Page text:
oBike also did not say how users, who have to pay a S$49 deposit to use the service, could get a refund. Students pay a S$19 deposit.

Adding to the confusion, oBike said that users still wishing to use its services in Singapore can continue doing so with GrabCycle, an app by ride-hailing firm Grab that allows access to multiple bicycle-sharing and personal-mobility-device operators.

A Grab spokesperson later clarified that the company will no longer be able to offer oBike's bicycles on GrabCycle with immediate effect, as the operator will not have the appropriate bicycle-sharing licence to operate here. It will also not be maintaining its bicycle fleet, the spokesperson added.

Acknowledging that user experience on its GrabCycle app will be affected, the spokesperson added that the company will waive existing GrabCycle subscription fees and deposits, and offer a free four-week trial for users to try the service by its latest bicycle-sharing partner, Anywheel.

oBike did not respond to TODAY’s queries. Checks showed that the operator was incorporated as oBike Asia in November 2016.

It is involved mainly in the “renting and leasing of recreational and sports goods”, such as pleasure boats and bicycles, based on records from the Accounting and Corporate Regulatory Authority.

Singapore citizen Zhu Yimin was listed as the company’s director, and Chinese national Wu Lijuan was listed as its secretary. oBike Hongkong was listed as its shareholder.


Professor Lee Der-Horng, a transport researcher at the National University of Singapore (NUS), said that with other major operators such as ofo and Mobike still around, riders should not be hit hard by oBike’s exit.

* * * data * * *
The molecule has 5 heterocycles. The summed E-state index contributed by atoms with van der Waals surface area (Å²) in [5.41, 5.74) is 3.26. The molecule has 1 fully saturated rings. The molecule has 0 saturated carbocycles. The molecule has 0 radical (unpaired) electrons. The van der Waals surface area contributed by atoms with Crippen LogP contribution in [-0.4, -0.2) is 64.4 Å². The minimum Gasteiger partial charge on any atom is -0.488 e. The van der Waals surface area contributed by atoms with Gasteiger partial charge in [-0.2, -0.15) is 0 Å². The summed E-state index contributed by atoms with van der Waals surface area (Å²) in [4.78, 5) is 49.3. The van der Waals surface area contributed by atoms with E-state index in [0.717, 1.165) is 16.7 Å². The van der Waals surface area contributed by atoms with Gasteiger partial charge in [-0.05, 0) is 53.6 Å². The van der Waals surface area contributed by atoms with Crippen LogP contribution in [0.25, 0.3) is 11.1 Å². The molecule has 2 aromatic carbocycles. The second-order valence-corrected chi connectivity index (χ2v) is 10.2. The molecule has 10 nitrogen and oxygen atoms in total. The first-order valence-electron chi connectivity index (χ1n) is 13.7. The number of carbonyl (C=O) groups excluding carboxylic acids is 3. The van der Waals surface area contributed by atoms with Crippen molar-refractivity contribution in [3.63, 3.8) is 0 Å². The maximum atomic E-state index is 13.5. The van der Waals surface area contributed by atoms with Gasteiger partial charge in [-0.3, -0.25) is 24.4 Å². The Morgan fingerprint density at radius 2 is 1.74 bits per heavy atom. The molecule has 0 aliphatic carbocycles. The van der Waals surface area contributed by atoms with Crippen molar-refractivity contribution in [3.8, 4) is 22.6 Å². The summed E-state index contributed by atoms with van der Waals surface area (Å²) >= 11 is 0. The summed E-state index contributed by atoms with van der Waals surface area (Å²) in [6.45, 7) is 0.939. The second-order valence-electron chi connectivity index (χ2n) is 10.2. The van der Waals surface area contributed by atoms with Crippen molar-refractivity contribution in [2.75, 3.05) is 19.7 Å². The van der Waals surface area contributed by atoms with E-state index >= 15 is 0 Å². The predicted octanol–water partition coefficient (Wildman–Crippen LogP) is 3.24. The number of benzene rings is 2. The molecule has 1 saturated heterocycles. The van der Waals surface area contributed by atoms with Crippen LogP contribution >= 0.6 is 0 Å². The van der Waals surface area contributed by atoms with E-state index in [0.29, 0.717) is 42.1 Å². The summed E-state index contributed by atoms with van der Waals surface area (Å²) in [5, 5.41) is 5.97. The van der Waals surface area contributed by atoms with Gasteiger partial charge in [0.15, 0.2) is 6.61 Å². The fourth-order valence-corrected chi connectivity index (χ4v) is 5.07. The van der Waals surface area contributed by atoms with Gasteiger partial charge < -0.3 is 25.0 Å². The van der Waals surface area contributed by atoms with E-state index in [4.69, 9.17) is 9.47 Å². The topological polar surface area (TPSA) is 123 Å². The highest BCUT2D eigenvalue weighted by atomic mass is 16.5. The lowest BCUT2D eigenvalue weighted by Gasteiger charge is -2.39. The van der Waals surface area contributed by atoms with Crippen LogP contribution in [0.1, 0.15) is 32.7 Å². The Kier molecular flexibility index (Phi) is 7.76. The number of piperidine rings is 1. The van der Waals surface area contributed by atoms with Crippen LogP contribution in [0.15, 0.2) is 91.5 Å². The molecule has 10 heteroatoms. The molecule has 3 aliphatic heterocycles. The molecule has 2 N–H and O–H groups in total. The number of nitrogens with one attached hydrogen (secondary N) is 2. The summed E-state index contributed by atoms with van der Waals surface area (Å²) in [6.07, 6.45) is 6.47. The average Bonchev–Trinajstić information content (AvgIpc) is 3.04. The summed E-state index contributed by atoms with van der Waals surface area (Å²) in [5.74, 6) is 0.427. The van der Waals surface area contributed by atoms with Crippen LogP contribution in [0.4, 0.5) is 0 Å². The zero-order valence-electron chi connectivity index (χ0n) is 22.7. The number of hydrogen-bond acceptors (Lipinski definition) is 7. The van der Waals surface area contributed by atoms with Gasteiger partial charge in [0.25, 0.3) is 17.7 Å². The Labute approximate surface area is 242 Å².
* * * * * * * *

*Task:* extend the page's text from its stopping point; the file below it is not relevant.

Over the last few months, oBike’s presence has been fading, and ofo and Mobike’s two-wheelers have been used more widely, he observed.

Mr James Sim, deputy manager with Nanyang Polytechnic’s School of Business Management, agreed that riders have other operators to choose from and there was “little product differentiation” between them.

“While there is a possibility of an increase in operating costs which will affect consumers, the increase will be minimal as there are still many other bike-sharing operators here,” Mr Sim said.

The manner of oBike’s exit did not sit well with Assistant Professor Terence Fan, a transport specialist with the Singapore Management University, who said that it was not right from a public interest point of view, even though such decisions were made occasionally by companies incurring losses.

Agreeing that the move was “very abrupt”, Associate Professor Lawrence Loh of the NUS Business School said, however, that consumers run the “natural risk” when they put down a financial commitment for a service in a dynamic online-based market.

While Asst Prof Fan said that oBike’s abrupt departure may dent consumer confidence in online transactions in future, Assoc Prof Loh disagreed: “It takes much more to affect confidence in mobile wallets and cashless payments. As in all things in the online world, there are certain risk factors.”